Your turn! Need any help applying these to the writing life? Anyone have another lesson to share from Black Friday?

I hope you all had a wonderful and blessed Thanksgiving. I'm thankful for you!

~ Jenness Walker

Friday, November 23, 2012

An Interview with Susan Sleeman

 by Pat Trainum writing as Patricia Bradley

I first met Susan Sleeman a couple of years ago when I read Nipped in the Bud. Susan is a gifted writer who will keep you on the edge of your seat with her newest release from Love Inspired. But let her tell you about it...

I like to be in charge. There I’ve said it. I like being the boss. I like having things my way. I like to control things. Not a bad thing on the surface, but it’s the reason that underlies my desire to control that makes it bad.

I’m a lot like Kat Justice in Dead Wrong, my November release. Kat lost both her birth and adoptive parents to violence. She fears losing her four siblings, too. So, she thinks she has to keep an eye on them to make sure nothing bad happens to them. If someone comes into their lives that she fears will hurt her siblings, she warns that person off. In her own life, she tries to control every little thing to make sure nothing bad happens to her. And she feels as if she must worry about them as well.

I never lost family members like Kat, but I was bullied in school. So, I learned that if I could preempt the bullying by taking matters into my own hands, then I wouldn’t have to go through the pain. I transferred this to my life as an adult by thinking like Kat. If I could control things, then I wouldn’t have to experience any pain.

But you know what? No matter how hard you control things, pain is an inevitable part of life. One that the Bible tells us to expect. One that helps grow our faith and spiritual maturity. And if you are in charge, then you’re responsible for the outcome which sets up the perfect opportunity to worry.

Through the years, I have worried with the best of them over little things and big things. But when my husband lost his job, we had zero income and had spent all of our savings on my medical bills, I knew I could do nothing about it and worrying about it wouldn’t improve my life in any way. As the Bible says, worry certainly didn’t add an hour to my life. In fact, all worrying accomplishes is to tell God that we don’t trust His timing. We don’t trust Him to work things out in His way. Point blank, we don’t trust Him to know what’s best for us. He does of course and He doesn’t want us to step ahead of Him or worry about things that are out of our hands.

So what did I do? I stopped focusing on the problem and left it in God’s hands. Of course, He not only took care of the problem, but gave my husband the best job he’s ever had. A blessing far beyond income.

Have I given up worry for good? No, but every time I am tempted to worry, I remember that whenever I focus on anything, be it good, bad or indifferent, it will grow in my life and take over everything else. I made a commitment to myself that as soon as I realized I was worrying that I would turn the thing I was worrying about over to God and each time it came back up, I’d recommit it. It took time and lots of effort to let it go, but the ensuing peace was well worth the effort.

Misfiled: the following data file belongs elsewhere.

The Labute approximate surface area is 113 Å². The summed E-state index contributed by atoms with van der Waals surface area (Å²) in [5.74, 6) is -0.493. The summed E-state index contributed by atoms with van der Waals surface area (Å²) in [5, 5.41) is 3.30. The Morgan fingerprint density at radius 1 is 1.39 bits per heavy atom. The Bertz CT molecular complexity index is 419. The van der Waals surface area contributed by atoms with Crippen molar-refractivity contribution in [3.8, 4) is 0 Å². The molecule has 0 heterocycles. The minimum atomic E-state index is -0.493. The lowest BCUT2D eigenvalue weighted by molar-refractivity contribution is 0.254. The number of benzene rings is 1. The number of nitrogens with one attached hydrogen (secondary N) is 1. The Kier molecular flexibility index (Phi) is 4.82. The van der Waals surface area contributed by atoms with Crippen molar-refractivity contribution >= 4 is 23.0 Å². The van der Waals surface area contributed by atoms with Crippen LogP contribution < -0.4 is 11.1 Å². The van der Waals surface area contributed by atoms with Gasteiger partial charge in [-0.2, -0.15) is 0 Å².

So when you have that feeling in the pit of your stomach, your hands start sweating, or maybe you just don’t feel peaceful, give it to God in prayer. Leave it with Him and wait with expectation for Him to solve your problem.

Have you been dealing with a problem lately? Leave a comment and tell how you handled it.

Dead Wrong –
When her client and old college friend is murdered, P.I. Kat Justice knows the killer will come for her next. Her survival depends on finding her unknown enemy first…and working with homicide detective Mitch Elliot, her onetime crush.
It’ll take all her professional skills to ignore the sparks between them, but Kat can’t allow the handsome cop to get close. She’s seen too many people she loves die, so she vows just to do her job without getting emotionally involved. Yet keeping her distance may not be the best way to protect her heart—or their lives.
For more info about and to read and except for Dead Wrong visit Susan’s website at about http://www.susansleeman.com/books/dead-wrong/

SUSAN SLEEMAN is a best-selling author of inspirational romantic suspense and mystery novels. Her first romantic suspense title, High-Stakes Inheritance earned a spot on the ECPA bestseller list and her Garden Gate Mystery series, which features Nipped in the Bud, and Read Between the Tines has enjoyed time on Amazon bestseller lists as well. And The Christmas Witness was named a finalist in the 2011 Daphne du Maurier Award for Excellence in Mystery/Suspense. In addition to writing, Susan hosts the popular internet website TheSuspenseZone.com.

She currently lives in Florida, but has had the pleasure of living in nine states. Her husband is a church music director and they have two beautiful daughters, a very special son-in-law, and an adorable grandson. To learn more about Susan stop by any of these locations on the web.

To learn more about Susan stop by any of these locations on the web.
Website           www.SusanSleeman.com
Facebook        www.Facebook.com/SusanSleeemanBooks
Twitter            www.Twitter.com/SusanSleeman